Subscribe to our free, weekly email newsletter!


The fine art of doing better with what you have

Until you get the basics right, you'll never get the most from other systems or processes.
By John M. Hill, Director, St. Onge Company
October 27, 2011

An inordinate number of companies, excited by new tools and systems, continue to overlook the importance of taking a step back and assessing “tamer” options before running off to buy a “silver bullet.”

What do I mean by “tamer” options?  They are nothing more (or less) than the fundamentals or basics common to all top performing warehouses. As you read them, you may not think of these as best practices, at least not the kind of best practices that result in more orders going out the door. But don’t be fooled. Until you get the basics right, you’ll never get the most from other systems or processes.

They include, for example:

Plant: A clean, well-lighted warehouse with rigorously maintained equipment used for its intended purpose directly reflects on management and is a solid indicator of workforce attitude and morale.
Staffing: Continuous training, performance reporting and achievement recognition, and attention to safety and ergonomics tell us a lot about a company’s concern for its employees and commitment to building an environment that enables exceptional performance.
Material and data flow: Is there a lack of correlation between the two that affects inventory accuracy, space and labor utilization, order fulfillment and shipping efficiency?  Layout, process and system modifications can help here. 
Processes and disciplines: What have you done to minimize the number of times products are handled and re-handled?  Are processes well defined and documented?  Did employees have a hand in developing them?  Are they regularly reviewed to identify opportunities for streamlining?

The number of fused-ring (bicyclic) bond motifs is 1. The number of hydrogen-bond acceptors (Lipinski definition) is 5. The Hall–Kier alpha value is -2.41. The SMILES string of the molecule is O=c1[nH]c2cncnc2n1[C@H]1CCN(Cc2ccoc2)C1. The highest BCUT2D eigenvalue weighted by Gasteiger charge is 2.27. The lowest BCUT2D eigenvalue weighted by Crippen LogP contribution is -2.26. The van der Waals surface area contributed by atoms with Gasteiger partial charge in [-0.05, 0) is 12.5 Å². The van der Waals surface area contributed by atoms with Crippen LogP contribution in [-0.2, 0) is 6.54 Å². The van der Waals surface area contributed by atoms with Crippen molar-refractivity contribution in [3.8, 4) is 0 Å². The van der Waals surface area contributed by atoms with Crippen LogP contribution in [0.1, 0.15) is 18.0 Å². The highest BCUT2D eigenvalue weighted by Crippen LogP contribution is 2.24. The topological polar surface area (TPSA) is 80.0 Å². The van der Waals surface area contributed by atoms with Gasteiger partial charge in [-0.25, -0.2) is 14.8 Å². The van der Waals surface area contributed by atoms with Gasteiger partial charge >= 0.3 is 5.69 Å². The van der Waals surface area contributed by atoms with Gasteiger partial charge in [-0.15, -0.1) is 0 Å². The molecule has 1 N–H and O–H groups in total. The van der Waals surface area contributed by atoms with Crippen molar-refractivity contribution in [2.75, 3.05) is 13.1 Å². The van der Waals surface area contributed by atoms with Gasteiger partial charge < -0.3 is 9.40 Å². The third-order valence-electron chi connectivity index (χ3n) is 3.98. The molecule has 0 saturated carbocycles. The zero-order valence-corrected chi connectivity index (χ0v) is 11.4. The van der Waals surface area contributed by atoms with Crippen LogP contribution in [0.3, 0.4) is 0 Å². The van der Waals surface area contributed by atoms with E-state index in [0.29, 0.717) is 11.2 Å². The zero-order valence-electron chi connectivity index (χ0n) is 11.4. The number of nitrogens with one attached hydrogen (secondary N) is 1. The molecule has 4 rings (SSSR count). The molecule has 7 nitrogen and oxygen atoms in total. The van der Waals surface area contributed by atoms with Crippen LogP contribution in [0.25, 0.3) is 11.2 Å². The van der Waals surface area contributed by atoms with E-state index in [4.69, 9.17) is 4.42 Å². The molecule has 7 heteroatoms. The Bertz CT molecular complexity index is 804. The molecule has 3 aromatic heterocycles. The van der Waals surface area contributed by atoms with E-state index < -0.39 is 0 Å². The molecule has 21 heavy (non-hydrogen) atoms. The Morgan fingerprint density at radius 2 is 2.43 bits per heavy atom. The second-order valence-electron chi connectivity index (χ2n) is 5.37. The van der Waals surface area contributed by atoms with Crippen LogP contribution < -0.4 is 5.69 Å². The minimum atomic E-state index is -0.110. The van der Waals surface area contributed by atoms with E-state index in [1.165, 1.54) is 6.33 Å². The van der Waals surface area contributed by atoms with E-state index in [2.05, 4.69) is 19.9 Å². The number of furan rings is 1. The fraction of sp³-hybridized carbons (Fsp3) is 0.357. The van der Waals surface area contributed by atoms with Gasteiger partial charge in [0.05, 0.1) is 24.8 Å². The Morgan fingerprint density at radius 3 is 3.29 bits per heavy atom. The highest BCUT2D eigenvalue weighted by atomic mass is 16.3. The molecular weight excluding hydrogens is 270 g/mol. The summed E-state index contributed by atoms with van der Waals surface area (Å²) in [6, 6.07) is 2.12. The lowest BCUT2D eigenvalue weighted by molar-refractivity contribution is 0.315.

Tools and systems: What are you doing to minimize paperwork and travel times?  Do your systems simplify or impede operator task execution? 

Regardless of your company’s size or available capital, mastery of the “tamer” options will take you a long way towards improving performance.  Moreover, when the timing is right, it will help you to set the stage for reasoned deployment of those technologies and systems that will further fine-tune and optimize your operations.

Read more columns by John Hill at Modern.
More Best Practices content.

About the Author

John M. Hill
Director, St. Onge Company

Subscribe to Modern Materials Handling magazine

Subscribe today. It's FREE!
Find out what the world’s most innovative companies are doing to improve productivity in their plants and distribution centers.
Start your FREE subscription today!

Recent Entries

Movie intended to engage manufacturing employers and workers, legislators, educational facilities, reporters and even consumers.

New Women in Manufacturing Group’s survey results released ahead of Manufacturing Day.

New version of pallet and unit load design software now includes block pallet design and analysis

Even though some of its key metrics dropped sequentially from August to September, the outlook for manufacturing over all remains strong, according to the most recent edition of the Manufacturing Report on Business issued today by the Institute for Supply Management (ISM).

Former senior vice president, CIO for CHEP brings 30 years of experience in global supply chains and information technology.



© Copyright 2013 Peerless Media LLC, a division of EH Publishing, Inc • 111 Speen Street, Ste 200, Framingham, MA 01701 USA